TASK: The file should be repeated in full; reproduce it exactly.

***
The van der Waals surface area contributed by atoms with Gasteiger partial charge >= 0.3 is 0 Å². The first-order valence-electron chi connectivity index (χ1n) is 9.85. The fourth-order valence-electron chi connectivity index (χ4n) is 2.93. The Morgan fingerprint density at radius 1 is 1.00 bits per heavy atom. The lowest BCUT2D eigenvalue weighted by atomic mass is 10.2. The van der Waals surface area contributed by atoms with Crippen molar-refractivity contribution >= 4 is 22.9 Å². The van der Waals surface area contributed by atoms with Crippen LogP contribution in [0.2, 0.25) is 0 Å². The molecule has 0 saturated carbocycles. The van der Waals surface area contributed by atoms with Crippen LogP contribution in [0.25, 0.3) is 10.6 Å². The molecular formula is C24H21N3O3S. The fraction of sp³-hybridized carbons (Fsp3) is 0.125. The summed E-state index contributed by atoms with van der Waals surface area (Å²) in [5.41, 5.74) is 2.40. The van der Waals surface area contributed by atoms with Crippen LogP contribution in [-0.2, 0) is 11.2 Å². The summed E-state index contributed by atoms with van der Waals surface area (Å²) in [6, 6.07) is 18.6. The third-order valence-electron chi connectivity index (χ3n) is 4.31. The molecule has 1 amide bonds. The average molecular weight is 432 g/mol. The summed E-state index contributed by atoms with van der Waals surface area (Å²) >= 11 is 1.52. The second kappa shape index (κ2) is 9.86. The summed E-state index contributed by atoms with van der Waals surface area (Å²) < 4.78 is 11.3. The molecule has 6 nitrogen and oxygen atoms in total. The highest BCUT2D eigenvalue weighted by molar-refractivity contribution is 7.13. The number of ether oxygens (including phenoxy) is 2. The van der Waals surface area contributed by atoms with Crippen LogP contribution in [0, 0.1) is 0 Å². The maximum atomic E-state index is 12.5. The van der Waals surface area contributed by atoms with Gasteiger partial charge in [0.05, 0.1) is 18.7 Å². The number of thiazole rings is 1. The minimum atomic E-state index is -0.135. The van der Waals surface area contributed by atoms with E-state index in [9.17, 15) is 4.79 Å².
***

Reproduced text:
The van der Waals surface area contributed by atoms with Gasteiger partial charge >= 0.3 is 0 Å². The first-order valence-electron chi connectivity index (χ1n) is 9.85. The fourth-order valence-electron chi connectivity index (χ4n) is 2.93. The Morgan fingerprint density at radius 1 is 1.00 bits per heavy atom. The lowest BCUT2D eigenvalue weighted by atomic mass is 10.2. The van der Waals surface area contributed by atoms with Crippen molar-refractivity contribution >= 4 is 22.9 Å². The van der Waals surface area contributed by atoms with Crippen LogP contribution in [0.2, 0.25) is 0 Å². The molecule has 0 saturated carbocycles. The van der Waals surface area contributed by atoms with Crippen LogP contribution in [0.25, 0.3) is 10.6 Å². The molecular formula is C24H21N3O3S. The fraction of sp³-hybridized carbons (Fsp3) is 0.125. The summed E-state index contributed by atoms with van der Waals surface area (Å²) in [5.41, 5.74) is 2.40. The van der Waals surface area contributed by atoms with Crippen LogP contribution in [-0.2, 0) is 11.2 Å². The summed E-state index contributed by atoms with van der Waals surface area (Å²) in [6, 6.07) is 18.6. The third-order valence-electron chi connectivity index (χ3n) is 4.31. The molecule has 1 amide bonds. The average molecular weight is 432 g/mol. The summed E-state index contributed by atoms with van der Waals surface area (Å²) >= 11 is 1.52. The second kappa shape index (κ2) is 9.86. The summed E-state index contributed by atoms with van der Waals surface area (Å²) < 4.78 is 11.3. The molecule has 6 nitrogen and oxygen atoms in total. The highest BCUT2D eigenvalue weighted by molar-refractivity contribution is 7.13. The number of ether oxygens (including phenoxy) is 2. The van der Waals surface area contributed by atoms with Crippen LogP contribution in [0, 0.1) is 0 Å². The maximum atomic E-state index is 12.5. The van der Waals surface area contributed by atoms with Gasteiger partial charge in [0.05, 0.1) is 18.7 Å². The number of thiazole rings is 1. The minimum atomic E-state index is -0.135. The van der Waals surface area contributed by atoms with E-state index in [9.17, 15) is 4.79 Å².